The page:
Snapchat is a photo-sharing service with one key distinguishing feature: the photos you send disappear. Seconds after opening "snaps," users can no longer access them and the images are deleted from the company's servers. Snapchat is an ephemera generating and sharing machine.
There are ways around the disappearance: a user can screenshot the image, but when the receiver does, the sender is informed. (More surreptitiously, users can photograph the phone with another camera.)
Snapchat has shown remarkable growth. From its debut in September of 2011 to today, the service has amassed 100 million users. In June of this year, its users sent 200 million photos per day. By September, two years after launch, friends were sending each other 350 million photos per day.
With that kind of growth, it's no surprise that the company has many suitors, despite generating $0 in revenue ("pre-revenue" is a useful euphemism here). They've taken $70 million in venture capital. And recently, Facebook reportedly offered $3 billion for the company.
Snapchat said no.
Maybe you're a late adopter of Snapchat, or you just want to know why your kids seem addicted to it. Perhaps you're just curious what the fuss is about. This primer is for you.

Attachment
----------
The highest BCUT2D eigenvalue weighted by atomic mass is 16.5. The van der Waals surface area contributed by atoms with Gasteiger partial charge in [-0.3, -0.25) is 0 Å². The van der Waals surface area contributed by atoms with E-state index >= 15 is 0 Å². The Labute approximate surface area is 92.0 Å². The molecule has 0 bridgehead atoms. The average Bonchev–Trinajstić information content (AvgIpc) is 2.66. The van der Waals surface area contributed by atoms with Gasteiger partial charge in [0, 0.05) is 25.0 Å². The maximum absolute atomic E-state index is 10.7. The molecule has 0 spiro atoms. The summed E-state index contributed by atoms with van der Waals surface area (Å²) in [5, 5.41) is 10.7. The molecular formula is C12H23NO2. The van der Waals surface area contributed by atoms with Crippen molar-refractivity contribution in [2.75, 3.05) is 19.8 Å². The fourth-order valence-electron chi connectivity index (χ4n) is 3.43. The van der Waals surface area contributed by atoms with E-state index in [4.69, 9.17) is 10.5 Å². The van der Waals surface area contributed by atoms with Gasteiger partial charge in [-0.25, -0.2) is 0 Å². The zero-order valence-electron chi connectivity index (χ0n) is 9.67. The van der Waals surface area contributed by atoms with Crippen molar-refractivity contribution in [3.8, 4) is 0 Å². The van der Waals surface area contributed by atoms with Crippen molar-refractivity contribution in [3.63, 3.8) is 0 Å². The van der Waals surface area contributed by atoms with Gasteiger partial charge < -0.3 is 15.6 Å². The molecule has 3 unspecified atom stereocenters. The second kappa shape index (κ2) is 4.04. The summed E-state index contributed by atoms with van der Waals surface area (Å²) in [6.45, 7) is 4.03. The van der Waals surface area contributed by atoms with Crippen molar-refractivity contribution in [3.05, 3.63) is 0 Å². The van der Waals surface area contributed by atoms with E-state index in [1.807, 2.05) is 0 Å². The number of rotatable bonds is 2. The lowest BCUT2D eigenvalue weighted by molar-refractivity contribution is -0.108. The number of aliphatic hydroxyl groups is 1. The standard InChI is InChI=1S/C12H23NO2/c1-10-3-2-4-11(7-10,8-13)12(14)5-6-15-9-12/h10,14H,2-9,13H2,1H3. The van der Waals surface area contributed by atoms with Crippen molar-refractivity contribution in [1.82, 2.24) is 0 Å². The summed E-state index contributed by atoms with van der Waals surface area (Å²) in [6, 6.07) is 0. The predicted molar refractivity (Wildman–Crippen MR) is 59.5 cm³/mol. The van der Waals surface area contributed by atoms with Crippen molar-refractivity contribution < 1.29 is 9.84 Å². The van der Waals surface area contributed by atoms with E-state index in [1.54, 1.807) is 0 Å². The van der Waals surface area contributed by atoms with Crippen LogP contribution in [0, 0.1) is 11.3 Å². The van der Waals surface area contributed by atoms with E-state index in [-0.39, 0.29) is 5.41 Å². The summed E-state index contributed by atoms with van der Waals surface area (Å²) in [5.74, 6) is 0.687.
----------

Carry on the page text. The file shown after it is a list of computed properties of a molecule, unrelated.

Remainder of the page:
The big takeaway is: Snapchat is onto something, and it's much bigger than sexting. The service is a reaction to the saturation of social networking and the the dominant interaction modes on Facebook and Twitter. It's an immune response, nurtured in the tweaky rebelliousness of teenagedom, to the forces of Big Data, behavioral targeting, and the need to record every stupid little thing in the world.
Snapchat might be the defining product of our technophilic, technoanxious age.
Why do people use Snapchat?
Because the service took off first with teens and because of the obvious possibility that people could send each other any kind of photos, much of the media attention lavished on Snapchat over the last year has focused on sexting. Teen sexting. Dangerous teen sexting!
But sexting, let alone teen sexting, is a tiny slice of what happens on Snapchat. The most titilating possibilities have obscured the millions of other ways that people use Snapchat. Think about this: 350 million photos per day are now shared on the service. That's a little less than seven times the number of pictures that Instagram users post.
The company has tapped into a deep desire among younger Internet users for ephemeral communication, for activity that doesn't have to be entered in the global logbook in the cloud. The very searchability and findability and recordability that are the foundation of Facebook (and Google) is anathema to Snapchat users.
Kids — and increasingly, adults — want a space to play and experiment without everyone knowing about it.
Nine months after Snapchat launched, Evan Siegel, one of the company's cofounders, had realized what they'd hit on. It was a social network where you didn't have to spend so much time worrying about how you looked.
"We’re building a photo app that doesn’t conform to unrealistic notions of beauty or perfection," he blogged, "but rather creates a space to be funny, honest or whatever else you might feel like at the moment you take and share a Snap."